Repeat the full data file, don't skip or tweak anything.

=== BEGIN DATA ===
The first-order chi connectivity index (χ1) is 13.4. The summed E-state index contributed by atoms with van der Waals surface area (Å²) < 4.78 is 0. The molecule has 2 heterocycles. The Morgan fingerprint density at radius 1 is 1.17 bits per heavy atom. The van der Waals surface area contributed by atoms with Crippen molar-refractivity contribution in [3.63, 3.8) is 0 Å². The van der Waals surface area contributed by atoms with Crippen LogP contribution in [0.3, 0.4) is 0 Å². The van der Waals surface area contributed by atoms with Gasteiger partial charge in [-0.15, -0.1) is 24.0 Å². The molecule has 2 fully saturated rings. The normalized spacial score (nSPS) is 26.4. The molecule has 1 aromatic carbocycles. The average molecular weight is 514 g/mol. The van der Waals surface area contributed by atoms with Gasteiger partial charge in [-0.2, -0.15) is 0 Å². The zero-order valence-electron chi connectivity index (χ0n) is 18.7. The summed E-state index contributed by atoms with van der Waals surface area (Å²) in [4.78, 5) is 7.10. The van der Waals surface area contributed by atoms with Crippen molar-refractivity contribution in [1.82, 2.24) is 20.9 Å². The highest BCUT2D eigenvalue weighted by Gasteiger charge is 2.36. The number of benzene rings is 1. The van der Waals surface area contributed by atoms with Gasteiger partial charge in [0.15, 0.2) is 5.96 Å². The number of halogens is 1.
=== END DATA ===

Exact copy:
The first-order chi connectivity index (χ1) is 13.4. The summed E-state index contributed by atoms with van der Waals surface area (Å²) < 4.78 is 0. The molecule has 2 heterocycles. The Morgan fingerprint density at radius 1 is 1.17 bits per heavy atom. The van der Waals surface area contributed by atoms with Crippen molar-refractivity contribution in [3.63, 3.8) is 0 Å². The van der Waals surface area contributed by atoms with Crippen LogP contribution in [0.3, 0.4) is 0 Å². The van der Waals surface area contributed by atoms with Gasteiger partial charge in [-0.15, -0.1) is 24.0 Å². The molecule has 2 fully saturated rings. The normalized spacial score (nSPS) is 26.4. The molecule has 1 aromatic carbocycles. The average molecular weight is 514 g/mol. The van der Waals surface area contributed by atoms with Gasteiger partial charge in [-0.2, -0.15) is 0 Å². The zero-order valence-electron chi connectivity index (χ0n) is 18.7. The summed E-state index contributed by atoms with van der Waals surface area (Å²) in [4.78, 5) is 7.10. The van der Waals surface area contributed by atoms with Crippen molar-refractivity contribution in [1.82, 2.24) is 20.9 Å². The highest BCUT2D eigenvalue weighted by Gasteiger charge is 2.36. The number of benzene rings is 1. The van der Waals surface area contributed by atoms with Gasteiger partial charge in [0.15, 0.2) is 5.96 Å². The number of halogens is 1.